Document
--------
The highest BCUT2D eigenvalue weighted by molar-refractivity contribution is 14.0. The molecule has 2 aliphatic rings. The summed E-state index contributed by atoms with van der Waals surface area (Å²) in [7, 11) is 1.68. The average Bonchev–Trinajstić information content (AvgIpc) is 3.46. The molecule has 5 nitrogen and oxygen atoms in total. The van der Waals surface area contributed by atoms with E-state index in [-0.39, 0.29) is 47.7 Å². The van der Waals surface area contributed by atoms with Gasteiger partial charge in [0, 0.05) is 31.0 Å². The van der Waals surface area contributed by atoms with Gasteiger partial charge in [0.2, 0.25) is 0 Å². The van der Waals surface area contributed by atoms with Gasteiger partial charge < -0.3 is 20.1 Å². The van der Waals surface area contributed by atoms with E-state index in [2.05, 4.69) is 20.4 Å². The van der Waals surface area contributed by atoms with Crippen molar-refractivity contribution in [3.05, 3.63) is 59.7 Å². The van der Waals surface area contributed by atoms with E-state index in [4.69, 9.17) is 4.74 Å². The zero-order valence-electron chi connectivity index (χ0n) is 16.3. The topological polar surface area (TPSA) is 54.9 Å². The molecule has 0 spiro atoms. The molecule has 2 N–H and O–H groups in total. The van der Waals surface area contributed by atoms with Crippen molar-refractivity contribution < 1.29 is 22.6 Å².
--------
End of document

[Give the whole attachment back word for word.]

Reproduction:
The highest BCUT2D eigenvalue weighted by molar-refractivity contribution is 14.0. The molecule has 2 aliphatic rings. The summed E-state index contributed by atoms with van der Waals surface area (Å²) in [7, 11) is 1.68. The average Bonchev–Trinajstić information content (AvgIpc) is 3.46. The molecule has 5 nitrogen and oxygen atoms in total. The van der Waals surface area contributed by atoms with E-state index in [-0.39, 0.29) is 47.7 Å². The van der Waals surface area contributed by atoms with Gasteiger partial charge in [0, 0.05) is 31.0 Å². The van der Waals surface area contributed by atoms with Gasteiger partial charge in [0.2, 0.25) is 0 Å². The van der Waals surface area contributed by atoms with Gasteiger partial charge < -0.3 is 20.1 Å². The van der Waals surface area contributed by atoms with E-state index in [2.05, 4.69) is 20.4 Å². The van der Waals surface area contributed by atoms with Crippen molar-refractivity contribution in [3.05, 3.63) is 59.7 Å². The van der Waals surface area contributed by atoms with E-state index in [4.69, 9.17) is 4.74 Å². The zero-order valence-electron chi connectivity index (χ0n) is 16.3. The topological polar surface area (TPSA) is 54.9 Å². The molecule has 0 spiro atoms. The molecule has 2 N–H and O–H groups in total. The van der Waals surface area contributed by atoms with Crippen molar-refractivity contribution < 1.29 is 22.6 Å².